Much of the discussion about early childhood in the last two years has revolved around parents’ needs.   

I am a parent and I totally understand the complexities of trying to support children at home, while continuing to work.  

There was some focus and discussion about children (predominantly about not being as adversely affected by the virus as adults).  

There has been little to no discussion about the impact on the early childhood staff.

As we enter a new “phase”, with Omicron, the challenges continue and yet are vastly different.   

The vaccine has been available for teenagers for some time and is becoming available for primary school-aged children.  

The children I work with are not eligible for vaccines and remain vulnerable to COVID-19, in all its variants.  

Add to that, these children can not socially distance! (Nor is that even something that is appropriate during these vital early childhood years, where connection with peers is so important for every aspect of development.)  

These children are at risk of contracting COVID-19 and spreading it.

So, for now, we will begin our year with continued pressure to keep our communities safe.  

Our environments are not considered to be “close contact”, despite spending over seven hours a day with the groups we teach.  


A positive case in a group of children will not see the whole group of staff at home isolating. 

 The continued discussion about using RATs is problematic, given their ongoing scarcity. We really are trying to fend off the inevitable.

We have moved most of our programs to the outdoor learning environment. However, it’s also not always safe or practical to be outside due the layout of various spaces.  

During arrival and departures, we need to be inside at our centre. Going into the year, where we regularly see temperatures above 30 degrees Celsius and extreme UV, keeping children outside for 7 hours is a safety issue also.  

We are continually faced with making decisions about the welfare of children, with little or no support from regulatory bodies.  

The communication is generalised and, on occasion when I’ve tried to seek clarification or more detail it’s taken a few days for contact to be made and then I was told “it’s up to the individual centre”.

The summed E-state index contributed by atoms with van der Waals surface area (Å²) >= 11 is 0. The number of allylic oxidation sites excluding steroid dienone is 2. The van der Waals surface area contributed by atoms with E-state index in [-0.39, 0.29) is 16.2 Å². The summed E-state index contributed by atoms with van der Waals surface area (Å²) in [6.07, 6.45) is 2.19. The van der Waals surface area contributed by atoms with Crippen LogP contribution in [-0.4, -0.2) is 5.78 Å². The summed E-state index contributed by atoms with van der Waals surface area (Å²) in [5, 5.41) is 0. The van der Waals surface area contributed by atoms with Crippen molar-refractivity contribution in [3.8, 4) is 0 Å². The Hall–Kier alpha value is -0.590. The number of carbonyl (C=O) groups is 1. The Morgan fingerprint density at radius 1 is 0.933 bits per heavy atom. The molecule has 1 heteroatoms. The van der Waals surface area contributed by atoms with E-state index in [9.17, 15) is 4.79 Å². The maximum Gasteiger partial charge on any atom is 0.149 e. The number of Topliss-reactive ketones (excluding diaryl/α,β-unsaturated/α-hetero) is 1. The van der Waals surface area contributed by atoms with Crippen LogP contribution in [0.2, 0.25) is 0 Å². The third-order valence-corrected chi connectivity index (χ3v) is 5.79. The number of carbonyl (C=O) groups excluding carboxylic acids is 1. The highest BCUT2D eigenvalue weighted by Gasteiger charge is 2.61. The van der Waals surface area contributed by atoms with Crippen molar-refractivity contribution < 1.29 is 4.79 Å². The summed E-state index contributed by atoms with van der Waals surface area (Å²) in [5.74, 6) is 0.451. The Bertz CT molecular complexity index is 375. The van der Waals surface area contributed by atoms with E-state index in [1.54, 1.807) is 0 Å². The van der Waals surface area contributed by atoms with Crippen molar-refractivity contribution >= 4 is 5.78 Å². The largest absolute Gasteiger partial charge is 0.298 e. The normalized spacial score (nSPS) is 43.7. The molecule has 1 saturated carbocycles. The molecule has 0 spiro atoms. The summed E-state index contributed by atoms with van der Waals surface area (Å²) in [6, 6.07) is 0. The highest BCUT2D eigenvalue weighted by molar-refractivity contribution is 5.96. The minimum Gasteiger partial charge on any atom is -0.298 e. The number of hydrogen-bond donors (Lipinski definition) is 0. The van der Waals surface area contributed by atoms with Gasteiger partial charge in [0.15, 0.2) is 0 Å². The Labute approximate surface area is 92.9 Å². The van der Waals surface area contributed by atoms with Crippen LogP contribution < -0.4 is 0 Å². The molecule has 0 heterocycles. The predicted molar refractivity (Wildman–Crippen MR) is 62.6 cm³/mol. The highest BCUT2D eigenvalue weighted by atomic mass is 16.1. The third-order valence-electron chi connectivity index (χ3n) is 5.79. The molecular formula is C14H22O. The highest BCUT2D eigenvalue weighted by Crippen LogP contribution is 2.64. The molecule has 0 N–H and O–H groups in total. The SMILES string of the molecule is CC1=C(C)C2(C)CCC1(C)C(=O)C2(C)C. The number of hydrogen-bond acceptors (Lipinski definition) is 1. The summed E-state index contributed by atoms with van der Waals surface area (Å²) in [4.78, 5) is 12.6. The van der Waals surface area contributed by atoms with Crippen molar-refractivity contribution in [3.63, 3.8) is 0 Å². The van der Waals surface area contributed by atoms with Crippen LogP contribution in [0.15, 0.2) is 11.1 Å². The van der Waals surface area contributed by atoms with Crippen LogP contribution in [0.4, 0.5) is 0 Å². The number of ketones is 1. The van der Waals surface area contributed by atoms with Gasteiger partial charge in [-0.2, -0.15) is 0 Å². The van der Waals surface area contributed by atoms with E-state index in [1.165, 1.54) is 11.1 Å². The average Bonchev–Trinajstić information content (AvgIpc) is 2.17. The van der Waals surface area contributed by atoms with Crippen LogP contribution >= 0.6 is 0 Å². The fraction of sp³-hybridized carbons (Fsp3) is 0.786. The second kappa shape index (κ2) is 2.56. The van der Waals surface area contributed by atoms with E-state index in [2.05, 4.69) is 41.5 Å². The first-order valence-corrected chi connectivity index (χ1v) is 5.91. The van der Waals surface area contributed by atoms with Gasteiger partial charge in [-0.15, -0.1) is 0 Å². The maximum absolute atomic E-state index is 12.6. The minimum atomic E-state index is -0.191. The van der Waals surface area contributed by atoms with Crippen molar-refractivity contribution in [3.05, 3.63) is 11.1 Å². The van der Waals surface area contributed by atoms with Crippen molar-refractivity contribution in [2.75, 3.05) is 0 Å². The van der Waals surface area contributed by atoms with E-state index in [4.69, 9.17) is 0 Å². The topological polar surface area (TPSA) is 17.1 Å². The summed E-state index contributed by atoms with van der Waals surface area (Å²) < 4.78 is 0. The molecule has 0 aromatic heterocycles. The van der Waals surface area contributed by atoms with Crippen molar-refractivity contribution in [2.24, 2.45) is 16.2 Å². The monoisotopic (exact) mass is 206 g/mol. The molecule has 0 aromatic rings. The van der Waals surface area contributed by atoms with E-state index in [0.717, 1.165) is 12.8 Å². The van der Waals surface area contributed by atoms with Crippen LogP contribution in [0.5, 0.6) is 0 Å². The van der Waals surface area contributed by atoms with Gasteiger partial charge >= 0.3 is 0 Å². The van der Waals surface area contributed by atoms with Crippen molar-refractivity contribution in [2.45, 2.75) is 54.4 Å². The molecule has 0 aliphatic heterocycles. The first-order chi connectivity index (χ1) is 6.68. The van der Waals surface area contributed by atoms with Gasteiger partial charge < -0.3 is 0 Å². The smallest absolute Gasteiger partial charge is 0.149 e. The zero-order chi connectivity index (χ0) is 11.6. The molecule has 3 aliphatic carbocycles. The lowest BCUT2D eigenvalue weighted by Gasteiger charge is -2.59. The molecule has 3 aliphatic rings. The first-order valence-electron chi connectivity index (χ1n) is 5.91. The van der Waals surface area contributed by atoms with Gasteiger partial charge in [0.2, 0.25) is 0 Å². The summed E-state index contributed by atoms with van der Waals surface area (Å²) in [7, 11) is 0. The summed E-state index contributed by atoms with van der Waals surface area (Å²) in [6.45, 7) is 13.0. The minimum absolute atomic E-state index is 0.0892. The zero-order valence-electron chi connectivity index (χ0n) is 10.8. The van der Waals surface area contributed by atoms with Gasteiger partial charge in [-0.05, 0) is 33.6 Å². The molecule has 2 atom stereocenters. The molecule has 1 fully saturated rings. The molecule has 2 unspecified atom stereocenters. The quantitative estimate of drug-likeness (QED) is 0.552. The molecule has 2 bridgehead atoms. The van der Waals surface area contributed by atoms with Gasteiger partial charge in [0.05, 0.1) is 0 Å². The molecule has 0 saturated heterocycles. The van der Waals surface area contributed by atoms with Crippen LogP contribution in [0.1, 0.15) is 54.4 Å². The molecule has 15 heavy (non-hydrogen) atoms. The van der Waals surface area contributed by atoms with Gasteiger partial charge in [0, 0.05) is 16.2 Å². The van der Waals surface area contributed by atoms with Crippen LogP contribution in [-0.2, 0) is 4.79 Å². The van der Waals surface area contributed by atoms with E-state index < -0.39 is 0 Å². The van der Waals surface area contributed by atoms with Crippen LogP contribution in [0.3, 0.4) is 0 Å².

We need a supportive and collaborative space. We need backup.

We are doing everything we can, but I feel very alone. And, in all honesty, I’m not sure I have another year of this in me.  

I love teaching. I love the children I work with. The community we build through the year is a highlight of my job.  


The ongoing jibes about the “holidays” are farcical. I’ve spent much of my “holidays” trying to arrange new staff, managing changing enrolment situations for families and liaising with a brand new Committee of Management about all of this.  

I don’t actually remember the last day I didn’t think about or do work, but I know it has been at least three years.  

This job has become more about managing requirements and misdirected parental anger about government directives, than teaching and learning.  

We don’t have a “director” or administrative person to deal with this. The teaching staff do it all.

When you return to your early childhood setting with your child this year, please keep in mind that we too are under pressure.  

We are planning to welcome new families and build the sense of community that underpins our practice.  

We want our Kindergarten space to be as inviting as it can be, providing the superb learning opportunities that strengthen children’s existing opportunities, while collaborating with families for future learning.   

We just can’t keep doing all of that, manage the regular regulatory responsibilities and the ongoing and ever-changing requirements in relation to coronavirus without consequence for our sector.

Feature Image: Getty.